• Weeds Stewardship

Fighting Invasive Species

Protecting the biodiversity of the Tri-Canyon area.

As the result of a multi-year mapping project, CCF determined a baseline level of all existing weeds in the Tri-Canyon area and created a mitigation plan working closely with our Forest Service botanist. This map and updates have been a valuable tool in annual planning and treatments for invasive species. A window of time still exists to effectively mitigate the small sized infestations within key watershed areas to prevent further spread and damage from existing populations, whose spread is fueled by heavy recreation use.

Invasive weeds are listed as one of the US Forest Service’s four major threats to National Forest System lands nationally. Locally, the spread and strengthening of existing populations not only threaten the stability of the watershed (increased fire danger, reduced ability for the soil to hold back erosion, etc.) which provides culinary drinking water to the Salt Lake Valley, but also to the ecological integrity of the extensive biodiversity found within the Tri-Canyon area.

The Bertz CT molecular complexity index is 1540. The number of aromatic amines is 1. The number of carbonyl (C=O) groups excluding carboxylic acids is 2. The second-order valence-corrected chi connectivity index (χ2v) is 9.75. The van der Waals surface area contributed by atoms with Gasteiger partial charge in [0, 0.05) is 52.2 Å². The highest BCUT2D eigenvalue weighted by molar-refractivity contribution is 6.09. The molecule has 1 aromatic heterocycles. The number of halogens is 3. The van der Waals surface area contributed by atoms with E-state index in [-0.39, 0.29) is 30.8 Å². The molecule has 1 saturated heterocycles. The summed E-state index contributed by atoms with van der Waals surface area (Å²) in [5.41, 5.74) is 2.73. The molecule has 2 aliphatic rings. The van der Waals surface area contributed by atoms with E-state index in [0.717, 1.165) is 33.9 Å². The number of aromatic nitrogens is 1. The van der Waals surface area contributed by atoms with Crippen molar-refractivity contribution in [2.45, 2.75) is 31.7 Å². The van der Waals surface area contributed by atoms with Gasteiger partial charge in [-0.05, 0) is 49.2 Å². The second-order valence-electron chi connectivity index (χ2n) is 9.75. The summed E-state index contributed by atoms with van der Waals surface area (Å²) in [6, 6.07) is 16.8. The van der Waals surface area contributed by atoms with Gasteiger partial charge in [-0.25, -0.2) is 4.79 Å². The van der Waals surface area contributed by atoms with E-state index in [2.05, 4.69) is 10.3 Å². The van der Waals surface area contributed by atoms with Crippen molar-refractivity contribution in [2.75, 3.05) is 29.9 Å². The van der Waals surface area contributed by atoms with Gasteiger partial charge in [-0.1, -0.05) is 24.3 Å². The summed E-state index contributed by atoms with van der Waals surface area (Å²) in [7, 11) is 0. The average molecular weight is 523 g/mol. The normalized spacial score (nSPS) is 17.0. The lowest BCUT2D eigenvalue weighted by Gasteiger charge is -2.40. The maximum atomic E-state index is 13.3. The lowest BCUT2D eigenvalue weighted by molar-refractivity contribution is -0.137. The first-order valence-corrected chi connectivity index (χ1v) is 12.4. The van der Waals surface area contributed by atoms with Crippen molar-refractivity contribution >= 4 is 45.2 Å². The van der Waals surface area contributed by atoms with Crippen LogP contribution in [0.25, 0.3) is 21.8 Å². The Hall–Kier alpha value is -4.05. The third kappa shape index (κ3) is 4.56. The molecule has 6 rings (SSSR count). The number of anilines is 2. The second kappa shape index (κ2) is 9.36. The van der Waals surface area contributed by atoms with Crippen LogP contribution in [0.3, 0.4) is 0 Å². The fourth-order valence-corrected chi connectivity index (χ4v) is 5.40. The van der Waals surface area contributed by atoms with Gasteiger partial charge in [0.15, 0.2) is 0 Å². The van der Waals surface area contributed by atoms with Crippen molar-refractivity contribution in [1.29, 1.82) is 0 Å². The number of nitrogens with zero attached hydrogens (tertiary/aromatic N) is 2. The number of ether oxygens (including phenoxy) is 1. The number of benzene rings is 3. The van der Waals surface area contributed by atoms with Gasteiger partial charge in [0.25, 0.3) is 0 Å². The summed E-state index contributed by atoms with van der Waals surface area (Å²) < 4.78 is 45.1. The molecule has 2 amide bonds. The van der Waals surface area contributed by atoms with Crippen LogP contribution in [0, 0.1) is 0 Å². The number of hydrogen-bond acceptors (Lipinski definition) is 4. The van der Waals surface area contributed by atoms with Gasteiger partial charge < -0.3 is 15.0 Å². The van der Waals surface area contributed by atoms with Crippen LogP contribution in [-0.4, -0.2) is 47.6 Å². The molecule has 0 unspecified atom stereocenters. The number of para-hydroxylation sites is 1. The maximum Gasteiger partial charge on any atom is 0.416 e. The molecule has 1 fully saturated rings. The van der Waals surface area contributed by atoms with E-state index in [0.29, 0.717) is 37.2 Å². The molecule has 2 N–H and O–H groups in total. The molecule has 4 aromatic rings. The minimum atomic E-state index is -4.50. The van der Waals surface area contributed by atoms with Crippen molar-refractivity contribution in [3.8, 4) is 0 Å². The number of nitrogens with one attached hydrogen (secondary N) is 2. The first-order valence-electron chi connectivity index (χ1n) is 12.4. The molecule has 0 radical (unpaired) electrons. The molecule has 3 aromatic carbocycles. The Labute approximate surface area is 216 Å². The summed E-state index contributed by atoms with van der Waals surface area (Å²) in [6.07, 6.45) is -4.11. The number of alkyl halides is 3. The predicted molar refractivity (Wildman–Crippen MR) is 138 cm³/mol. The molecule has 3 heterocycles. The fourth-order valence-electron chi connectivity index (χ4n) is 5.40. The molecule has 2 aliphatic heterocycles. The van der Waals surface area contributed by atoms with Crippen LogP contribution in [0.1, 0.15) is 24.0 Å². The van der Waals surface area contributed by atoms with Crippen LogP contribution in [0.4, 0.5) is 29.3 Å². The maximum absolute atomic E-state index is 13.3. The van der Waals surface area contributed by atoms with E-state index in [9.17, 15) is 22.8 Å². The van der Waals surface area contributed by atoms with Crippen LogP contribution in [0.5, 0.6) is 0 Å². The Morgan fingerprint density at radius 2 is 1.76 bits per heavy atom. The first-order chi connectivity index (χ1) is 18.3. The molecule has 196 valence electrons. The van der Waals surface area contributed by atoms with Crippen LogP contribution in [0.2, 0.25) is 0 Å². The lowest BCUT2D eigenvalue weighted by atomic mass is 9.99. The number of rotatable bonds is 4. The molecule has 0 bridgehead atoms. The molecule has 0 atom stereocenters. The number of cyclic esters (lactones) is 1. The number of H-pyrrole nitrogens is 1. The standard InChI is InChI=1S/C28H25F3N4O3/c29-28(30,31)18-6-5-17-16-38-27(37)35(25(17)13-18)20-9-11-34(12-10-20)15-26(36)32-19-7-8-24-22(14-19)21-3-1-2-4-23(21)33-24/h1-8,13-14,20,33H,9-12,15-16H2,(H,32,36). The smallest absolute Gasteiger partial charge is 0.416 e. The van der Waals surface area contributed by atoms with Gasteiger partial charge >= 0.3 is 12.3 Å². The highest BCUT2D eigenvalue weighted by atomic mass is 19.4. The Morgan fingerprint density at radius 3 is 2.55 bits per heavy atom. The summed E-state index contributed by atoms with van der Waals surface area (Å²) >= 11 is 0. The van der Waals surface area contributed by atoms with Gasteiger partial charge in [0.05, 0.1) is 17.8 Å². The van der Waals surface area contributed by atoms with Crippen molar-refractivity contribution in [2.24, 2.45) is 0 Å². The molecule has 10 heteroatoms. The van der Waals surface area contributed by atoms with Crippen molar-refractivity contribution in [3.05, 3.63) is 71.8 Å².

Presently, existing partners include the National Forest Foundation, Snowbird, the Uinta-Wasatch-Cache National Forest, Alta, the Salt Lake City Department of Public Utilities Watershed, Salt Lake County Public Works, the Utah Department of Transportation, Friends of Alta, the Bonneville Coordinated Weed Management area and, of course, our community volunteers.

Each field season, CCF hosts a comprehensive invasive weeds mitigation program in the Tri-Canyons. Continuing these mitigation efforts will continue to push back the size of the populations to a manageable size. Most of the biomass of these populations are found near the mouth of Big and Little Cottonwood Canyons, where we target our early spring weed pulls.

The key to our plan is community involvement! If you would like to get involved, e-mail our botanist, Tim Remkes, at plants@cottonwoodcanyons.org.